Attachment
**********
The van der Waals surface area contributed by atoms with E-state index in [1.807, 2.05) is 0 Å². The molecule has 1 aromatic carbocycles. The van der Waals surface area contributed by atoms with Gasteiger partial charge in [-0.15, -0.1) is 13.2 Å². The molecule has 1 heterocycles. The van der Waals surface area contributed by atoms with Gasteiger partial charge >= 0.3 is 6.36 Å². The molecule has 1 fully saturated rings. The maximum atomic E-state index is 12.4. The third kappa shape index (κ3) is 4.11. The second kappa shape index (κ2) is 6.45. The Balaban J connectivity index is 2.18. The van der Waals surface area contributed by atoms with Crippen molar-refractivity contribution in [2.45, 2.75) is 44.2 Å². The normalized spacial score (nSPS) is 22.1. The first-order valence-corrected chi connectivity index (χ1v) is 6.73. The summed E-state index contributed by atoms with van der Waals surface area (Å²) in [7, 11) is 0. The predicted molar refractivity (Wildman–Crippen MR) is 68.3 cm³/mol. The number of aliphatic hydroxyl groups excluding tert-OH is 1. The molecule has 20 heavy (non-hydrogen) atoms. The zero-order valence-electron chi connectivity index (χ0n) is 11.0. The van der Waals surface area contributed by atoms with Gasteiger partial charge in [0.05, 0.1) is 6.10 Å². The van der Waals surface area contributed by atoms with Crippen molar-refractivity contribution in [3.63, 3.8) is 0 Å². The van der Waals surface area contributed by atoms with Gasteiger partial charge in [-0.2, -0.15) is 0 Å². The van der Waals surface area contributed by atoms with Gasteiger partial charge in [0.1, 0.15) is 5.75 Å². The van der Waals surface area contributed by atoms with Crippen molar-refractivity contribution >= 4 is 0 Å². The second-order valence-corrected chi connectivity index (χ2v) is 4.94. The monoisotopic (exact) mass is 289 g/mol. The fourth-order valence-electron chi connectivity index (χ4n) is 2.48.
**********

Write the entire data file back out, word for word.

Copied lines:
The van der Waals surface area contributed by atoms with E-state index in [1.807, 2.05) is 0 Å². The molecule has 1 aromatic carbocycles. The van der Waals surface area contributed by atoms with Gasteiger partial charge in [-0.15, -0.1) is 13.2 Å². The molecule has 1 heterocycles. The van der Waals surface area contributed by atoms with Gasteiger partial charge >= 0.3 is 6.36 Å². The molecule has 1 fully saturated rings. The maximum atomic E-state index is 12.4. The third kappa shape index (κ3) is 4.11. The second kappa shape index (κ2) is 6.45. The Balaban J connectivity index is 2.18. The van der Waals surface area contributed by atoms with Crippen molar-refractivity contribution in [2.45, 2.75) is 44.2 Å². The normalized spacial score (nSPS) is 22.1. The first-order valence-corrected chi connectivity index (χ1v) is 6.73. The summed E-state index contributed by atoms with van der Waals surface area (Å²) in [7, 11) is 0. The predicted molar refractivity (Wildman–Crippen MR) is 68.3 cm³/mol. The number of aliphatic hydroxyl groups excluding tert-OH is 1. The molecule has 20 heavy (non-hydrogen) atoms. The zero-order valence-electron chi connectivity index (χ0n) is 11.0. The van der Waals surface area contributed by atoms with Gasteiger partial charge in [0.05, 0.1) is 6.10 Å². The van der Waals surface area contributed by atoms with Crippen molar-refractivity contribution in [3.63, 3.8) is 0 Å². The van der Waals surface area contributed by atoms with Gasteiger partial charge in [-0.2, -0.15) is 0 Å². The van der Waals surface area contributed by atoms with Gasteiger partial charge in [0.1, 0.15) is 5.75 Å². The van der Waals surface area contributed by atoms with Crippen molar-refractivity contribution >= 4 is 0 Å². The second-order valence-corrected chi connectivity index (χ2v) is 4.94. The monoisotopic (exact) mass is 289 g/mol. The fourth-order valence-electron chi connectivity index (χ4n) is 2.48.